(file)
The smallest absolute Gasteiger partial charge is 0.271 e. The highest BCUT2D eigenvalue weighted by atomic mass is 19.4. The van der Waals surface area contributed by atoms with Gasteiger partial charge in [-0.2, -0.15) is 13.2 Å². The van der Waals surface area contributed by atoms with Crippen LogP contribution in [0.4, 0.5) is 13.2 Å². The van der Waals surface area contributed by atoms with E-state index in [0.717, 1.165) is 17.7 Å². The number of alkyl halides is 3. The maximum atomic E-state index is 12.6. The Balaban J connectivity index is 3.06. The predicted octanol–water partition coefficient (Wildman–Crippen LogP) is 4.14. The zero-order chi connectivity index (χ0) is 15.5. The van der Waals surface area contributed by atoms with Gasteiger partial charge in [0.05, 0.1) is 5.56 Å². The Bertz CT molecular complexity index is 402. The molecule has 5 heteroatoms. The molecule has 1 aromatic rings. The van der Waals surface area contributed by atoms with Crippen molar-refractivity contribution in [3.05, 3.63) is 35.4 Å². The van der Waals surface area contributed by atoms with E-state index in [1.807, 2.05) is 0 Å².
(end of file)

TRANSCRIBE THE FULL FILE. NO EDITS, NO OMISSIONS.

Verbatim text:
The smallest absolute Gasteiger partial charge is 0.271 e. The highest BCUT2D eigenvalue weighted by atomic mass is 19.4. The van der Waals surface area contributed by atoms with Gasteiger partial charge in [-0.2, -0.15) is 13.2 Å². The van der Waals surface area contributed by atoms with Crippen LogP contribution in [0.4, 0.5) is 13.2 Å². The van der Waals surface area contributed by atoms with E-state index in [0.717, 1.165) is 17.7 Å². The number of alkyl halides is 3. The maximum atomic E-state index is 12.6. The Balaban J connectivity index is 3.06. The predicted octanol–water partition coefficient (Wildman–Crippen LogP) is 4.14. The zero-order chi connectivity index (χ0) is 15.5. The van der Waals surface area contributed by atoms with Gasteiger partial charge in [0.05, 0.1) is 5.56 Å². The Bertz CT molecular complexity index is 402. The molecule has 5 heteroatoms. The molecule has 1 aromatic rings. The van der Waals surface area contributed by atoms with Crippen molar-refractivity contribution in [3.05, 3.63) is 35.4 Å². The van der Waals surface area contributed by atoms with E-state index in [1.807, 2.05) is 0 Å².